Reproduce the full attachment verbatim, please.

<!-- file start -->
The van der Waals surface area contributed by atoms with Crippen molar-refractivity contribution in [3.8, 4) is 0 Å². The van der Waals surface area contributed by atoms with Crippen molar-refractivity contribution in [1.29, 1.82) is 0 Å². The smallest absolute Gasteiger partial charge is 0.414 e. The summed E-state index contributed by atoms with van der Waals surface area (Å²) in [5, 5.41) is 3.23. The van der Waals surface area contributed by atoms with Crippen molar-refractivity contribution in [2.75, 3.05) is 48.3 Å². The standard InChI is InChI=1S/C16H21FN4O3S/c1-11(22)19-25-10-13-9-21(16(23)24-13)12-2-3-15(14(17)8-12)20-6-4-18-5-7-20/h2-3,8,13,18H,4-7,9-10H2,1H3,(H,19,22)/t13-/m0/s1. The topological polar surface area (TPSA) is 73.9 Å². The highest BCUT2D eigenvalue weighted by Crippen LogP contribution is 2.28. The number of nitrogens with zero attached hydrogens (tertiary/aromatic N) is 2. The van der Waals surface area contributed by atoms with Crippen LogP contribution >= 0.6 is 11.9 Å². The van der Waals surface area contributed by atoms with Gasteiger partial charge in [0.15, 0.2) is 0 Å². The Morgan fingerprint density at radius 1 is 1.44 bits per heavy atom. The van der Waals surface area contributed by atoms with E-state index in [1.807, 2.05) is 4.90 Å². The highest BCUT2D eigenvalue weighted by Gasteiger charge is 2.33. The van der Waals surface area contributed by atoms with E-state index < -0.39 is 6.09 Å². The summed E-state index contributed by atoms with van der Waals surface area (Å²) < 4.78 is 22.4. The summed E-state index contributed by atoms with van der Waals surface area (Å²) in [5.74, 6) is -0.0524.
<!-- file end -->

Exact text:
The van der Waals surface area contributed by atoms with Crippen molar-refractivity contribution in [3.8, 4) is 0 Å². The van der Waals surface area contributed by atoms with Crippen molar-refractivity contribution in [1.29, 1.82) is 0 Å². The smallest absolute Gasteiger partial charge is 0.414 e. The summed E-state index contributed by atoms with van der Waals surface area (Å²) in [5, 5.41) is 3.23. The van der Waals surface area contributed by atoms with Crippen molar-refractivity contribution in [2.75, 3.05) is 48.3 Å². The standard InChI is InChI=1S/C16H21FN4O3S/c1-11(22)19-25-10-13-9-21(16(23)24-13)12-2-3-15(14(17)8-12)20-6-4-18-5-7-20/h2-3,8,13,18H,4-7,9-10H2,1H3,(H,19,22)/t13-/m0/s1. The topological polar surface area (TPSA) is 73.9 Å². The highest BCUT2D eigenvalue weighted by Crippen LogP contribution is 2.28. The number of nitrogens with zero attached hydrogens (tertiary/aromatic N) is 2. The van der Waals surface area contributed by atoms with Crippen LogP contribution >= 0.6 is 11.9 Å². The van der Waals surface area contributed by atoms with Gasteiger partial charge in [0.15, 0.2) is 0 Å². The Morgan fingerprint density at radius 1 is 1.44 bits per heavy atom. The van der Waals surface area contributed by atoms with E-state index in [1.807, 2.05) is 4.90 Å². The highest BCUT2D eigenvalue weighted by Gasteiger charge is 2.33. The van der Waals surface area contributed by atoms with E-state index < -0.39 is 6.09 Å². The summed E-state index contributed by atoms with van der Waals surface area (Å²) < 4.78 is 22.4. The summed E-state index contributed by atoms with van der Waals surface area (Å²) in [5.74, 6) is -0.0524.